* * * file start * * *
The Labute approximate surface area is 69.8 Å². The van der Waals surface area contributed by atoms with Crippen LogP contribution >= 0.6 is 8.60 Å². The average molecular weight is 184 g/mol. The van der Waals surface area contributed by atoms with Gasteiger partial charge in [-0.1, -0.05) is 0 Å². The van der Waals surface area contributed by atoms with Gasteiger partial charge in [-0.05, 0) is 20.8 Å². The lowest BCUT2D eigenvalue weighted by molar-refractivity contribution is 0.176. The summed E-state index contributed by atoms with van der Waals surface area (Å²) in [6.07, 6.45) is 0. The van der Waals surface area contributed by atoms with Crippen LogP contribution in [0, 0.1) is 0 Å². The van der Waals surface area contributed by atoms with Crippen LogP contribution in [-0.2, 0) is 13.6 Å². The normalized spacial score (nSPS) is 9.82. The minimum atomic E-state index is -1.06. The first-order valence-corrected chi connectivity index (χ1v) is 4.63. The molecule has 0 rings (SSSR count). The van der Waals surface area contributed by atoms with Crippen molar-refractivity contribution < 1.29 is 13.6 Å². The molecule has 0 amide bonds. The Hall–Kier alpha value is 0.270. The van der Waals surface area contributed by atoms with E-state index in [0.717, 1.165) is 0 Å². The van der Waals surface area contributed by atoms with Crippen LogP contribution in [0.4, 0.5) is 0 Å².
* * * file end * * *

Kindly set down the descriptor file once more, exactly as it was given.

The Labute approximate surface area is 69.8 Å². The van der Waals surface area contributed by atoms with Crippen LogP contribution >= 0.6 is 8.60 Å². The average molecular weight is 184 g/mol. The van der Waals surface area contributed by atoms with Gasteiger partial charge in [-0.1, -0.05) is 0 Å². The van der Waals surface area contributed by atoms with Gasteiger partial charge in [-0.05, 0) is 20.8 Å². The lowest BCUT2D eigenvalue weighted by molar-refractivity contribution is 0.176. The summed E-state index contributed by atoms with van der Waals surface area (Å²) in [6.07, 6.45) is 0. The van der Waals surface area contributed by atoms with Crippen LogP contribution in [0, 0.1) is 0 Å². The van der Waals surface area contributed by atoms with Crippen LogP contribution in [-0.2, 0) is 13.6 Å². The normalized spacial score (nSPS) is 9.82. The minimum atomic E-state index is -1.06. The first-order valence-corrected chi connectivity index (χ1v) is 4.63. The molecule has 0 rings (SSSR count). The van der Waals surface area contributed by atoms with Crippen molar-refractivity contribution < 1.29 is 13.6 Å². The molecule has 0 amide bonds. The Hall–Kier alpha value is 0.270. The van der Waals surface area contributed by atoms with E-state index in [0.717, 1.165) is 0 Å². The van der Waals surface area contributed by atoms with Crippen LogP contribution in [0.4, 0.5) is 0 Å².